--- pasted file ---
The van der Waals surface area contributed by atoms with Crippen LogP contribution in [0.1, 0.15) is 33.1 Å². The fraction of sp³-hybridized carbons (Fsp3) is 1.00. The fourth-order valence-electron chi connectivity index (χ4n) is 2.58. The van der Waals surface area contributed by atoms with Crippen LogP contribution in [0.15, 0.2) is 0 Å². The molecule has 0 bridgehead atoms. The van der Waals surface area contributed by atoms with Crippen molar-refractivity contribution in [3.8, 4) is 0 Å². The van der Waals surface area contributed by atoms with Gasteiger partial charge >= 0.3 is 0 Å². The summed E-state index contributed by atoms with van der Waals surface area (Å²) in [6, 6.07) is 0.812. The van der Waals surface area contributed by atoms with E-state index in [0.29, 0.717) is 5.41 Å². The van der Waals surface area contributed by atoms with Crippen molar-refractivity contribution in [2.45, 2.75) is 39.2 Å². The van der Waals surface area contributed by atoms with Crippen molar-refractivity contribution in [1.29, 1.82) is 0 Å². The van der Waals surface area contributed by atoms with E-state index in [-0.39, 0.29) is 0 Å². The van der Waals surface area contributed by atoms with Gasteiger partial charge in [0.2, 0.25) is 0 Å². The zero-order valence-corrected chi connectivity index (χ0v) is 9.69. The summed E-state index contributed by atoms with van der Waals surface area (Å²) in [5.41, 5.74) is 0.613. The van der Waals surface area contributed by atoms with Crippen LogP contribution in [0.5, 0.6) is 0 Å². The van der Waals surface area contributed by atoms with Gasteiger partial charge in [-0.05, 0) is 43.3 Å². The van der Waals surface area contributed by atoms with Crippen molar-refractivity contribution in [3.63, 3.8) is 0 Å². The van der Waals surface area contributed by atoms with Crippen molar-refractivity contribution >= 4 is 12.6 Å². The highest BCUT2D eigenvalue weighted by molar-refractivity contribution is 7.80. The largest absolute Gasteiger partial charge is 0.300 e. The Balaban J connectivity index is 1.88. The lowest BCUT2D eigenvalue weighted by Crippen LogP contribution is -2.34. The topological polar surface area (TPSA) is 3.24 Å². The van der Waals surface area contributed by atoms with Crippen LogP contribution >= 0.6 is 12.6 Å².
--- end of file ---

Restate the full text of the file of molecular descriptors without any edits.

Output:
The van der Waals surface area contributed by atoms with Crippen LogP contribution in [0.1, 0.15) is 33.1 Å². The fraction of sp³-hybridized carbons (Fsp3) is 1.00. The fourth-order valence-electron chi connectivity index (χ4n) is 2.58. The van der Waals surface area contributed by atoms with Crippen LogP contribution in [0.15, 0.2) is 0 Å². The molecule has 0 bridgehead atoms. The van der Waals surface area contributed by atoms with Crippen molar-refractivity contribution in [3.8, 4) is 0 Å². The van der Waals surface area contributed by atoms with Gasteiger partial charge >= 0.3 is 0 Å². The summed E-state index contributed by atoms with van der Waals surface area (Å²) in [6, 6.07) is 0.812. The van der Waals surface area contributed by atoms with E-state index in [0.29, 0.717) is 5.41 Å². The van der Waals surface area contributed by atoms with Crippen molar-refractivity contribution in [2.45, 2.75) is 39.2 Å². The van der Waals surface area contributed by atoms with Crippen molar-refractivity contribution in [1.29, 1.82) is 0 Å². The van der Waals surface area contributed by atoms with E-state index in [-0.39, 0.29) is 0 Å². The van der Waals surface area contributed by atoms with Gasteiger partial charge in [0.2, 0.25) is 0 Å². The zero-order valence-corrected chi connectivity index (χ0v) is 9.69. The summed E-state index contributed by atoms with van der Waals surface area (Å²) in [5.41, 5.74) is 0.613. The van der Waals surface area contributed by atoms with Crippen LogP contribution in [0.5, 0.6) is 0 Å². The van der Waals surface area contributed by atoms with Gasteiger partial charge in [-0.05, 0) is 43.3 Å². The van der Waals surface area contributed by atoms with Crippen molar-refractivity contribution in [3.63, 3.8) is 0 Å². The van der Waals surface area contributed by atoms with Crippen molar-refractivity contribution >= 4 is 12.6 Å². The highest BCUT2D eigenvalue weighted by molar-refractivity contribution is 7.80. The largest absolute Gasteiger partial charge is 0.300 e. The Balaban J connectivity index is 1.88. The lowest BCUT2D eigenvalue weighted by Crippen LogP contribution is -2.34. The topological polar surface area (TPSA) is 3.24 Å². The van der Waals surface area contributed by atoms with Crippen LogP contribution >= 0.6 is 12.6 Å².